The ticks have fattened themselves on the host for many years. Only too aware, he has struggled with impaired health while his lifeblood is slowly drained away, but they are too firmly attached.
There is a gathering after the death to ingest the last dregs:
The reading of the Will.
Viv Burgess is finding life a bit dark at the moment. It’s about time she cheered herself up!
“How you get here?”
“Businessman—sold weapons and made a pile. Some collateral damage, but that’s life. Wife drowned me. You?”
“Dictator. Started war, made much money, killed millions until execution. This Hell not so bad.”
Their black carapaces reflect distant mushroom clouds as Earth’s latest inheritors scuttle for shelter.
Viv Burgess thinks her muse needs a pep talk and possibly a good holiday.
IN FOUR HUNDRED YARDS, TURN RIGHT.
“Oo, nonsense! Not that way. Go up Nover’s Hill. That’s Mrs Rathbone’s house. She just died of oldtimers. BUS! This car needs a good clean… Turn left, I mean right. Oo, you’ve missed it! We’ll be late. VAN!”
Unfortunately, there’s no turning off SatNan.
Viv Burgess is not a back seat driver herself, but is usually ranting at her own satnav.
After years of business suppers, his wife put him on a diet. The benefits were obvious. The uniform was looser and his delivery route was quicker. He could go in and out of buildings faster and travel lighter.
But refusing client generosity proved difficult. He never could resist mince pies.
Viv Burgess is aware that he also likes cookies or biscuits but on a diet he should really only eat the carrots.
Three new planets are identified orbiting a distant star. Humans take two generations to approach them, investigating for necessary colonisation.
The first planet is too hot.
The second is too cold.
The third looks just right.
Hugely excited they land to find
a lifeless wasteland
and seabeds awash with plastics.
Vivienne Burgess generally likes to write something vaguely humorous, but the news keeps getting in the way.
After my husband’s departure, I acquired a dog for company.
Out walking, Rufus found a body in the woods. The policeman gave him some treats.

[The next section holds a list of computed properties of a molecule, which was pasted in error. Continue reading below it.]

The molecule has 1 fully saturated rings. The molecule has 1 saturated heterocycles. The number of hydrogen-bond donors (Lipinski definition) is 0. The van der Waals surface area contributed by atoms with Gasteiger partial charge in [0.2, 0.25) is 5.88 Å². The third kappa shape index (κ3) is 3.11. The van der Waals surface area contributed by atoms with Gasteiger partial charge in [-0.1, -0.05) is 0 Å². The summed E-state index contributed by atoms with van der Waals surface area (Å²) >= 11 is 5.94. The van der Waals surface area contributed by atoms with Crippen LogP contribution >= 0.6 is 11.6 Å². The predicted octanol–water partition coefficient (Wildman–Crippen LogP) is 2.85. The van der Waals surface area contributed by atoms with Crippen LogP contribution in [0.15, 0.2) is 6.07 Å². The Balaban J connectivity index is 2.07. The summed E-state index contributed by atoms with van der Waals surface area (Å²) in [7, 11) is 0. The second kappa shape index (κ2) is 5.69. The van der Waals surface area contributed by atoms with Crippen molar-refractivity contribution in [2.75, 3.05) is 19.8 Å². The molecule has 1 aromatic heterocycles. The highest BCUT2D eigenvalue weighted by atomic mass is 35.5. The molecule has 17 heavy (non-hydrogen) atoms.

He scented the second corpse in the canal.
When Rufus brought back a finger, he had to go.
He’d also started scratching at the patio.
Viv Burgess wonders why dog walkers who find bodies in crime novels never get suspected. There’s a book in there somewhere, but it would take more than 50 words.
Fingers table-tapping impotently. Clock striking, but not the keys on my laptop. Blank face reflected on white empty screen mirrors the inside of my dark empty head.
I prod my muse. “Any thoughts?”
She waves a bottle in my direction, hiccups and sinks into a torpor.
“Try Facebook,” she mumbles.
Vivienne Burgess needs to get some perspective in life, get her muse off the booze, and take a holiday from Facebook. It’s not helping her creativity… or blood pressure.
“We could sit there?” She points tentatively at a cafe table facing the busy market square.
He heads for their usual unpopulated corner. Following obediently, she glimpses a hanging cobweb. At its centre, a desiccated corpse spins slowly.
She watches him suck his drink dry and plans her escape.
Viv Burgess wrote this story.
Visiting a dark church, I notice a bowed head in the front pew, haloed with rainbows from stained-glass saints in leaded windows. I respect his need for peace and soulful prayer.
Quietly tiptoeing to the altar, a sidelong glance reveals his cupped hands radiating light, and that he is texting.
Viv Burgess likes writing, it’s the thinking that is troublesome.
Grandpa’s pain stops with his heart. Amid brilliant white light and the fury of a whirlwind, he is lifted and flies rejoicing to God.
He wakes joyously. “Lord, I’m saved!”
His angel smiles. “Only just. It’s a miracle you got to hospital in time. We had to send a helicopter.”
Viv Burgess says her inspiration has been absent without leave, and she is not a-mused.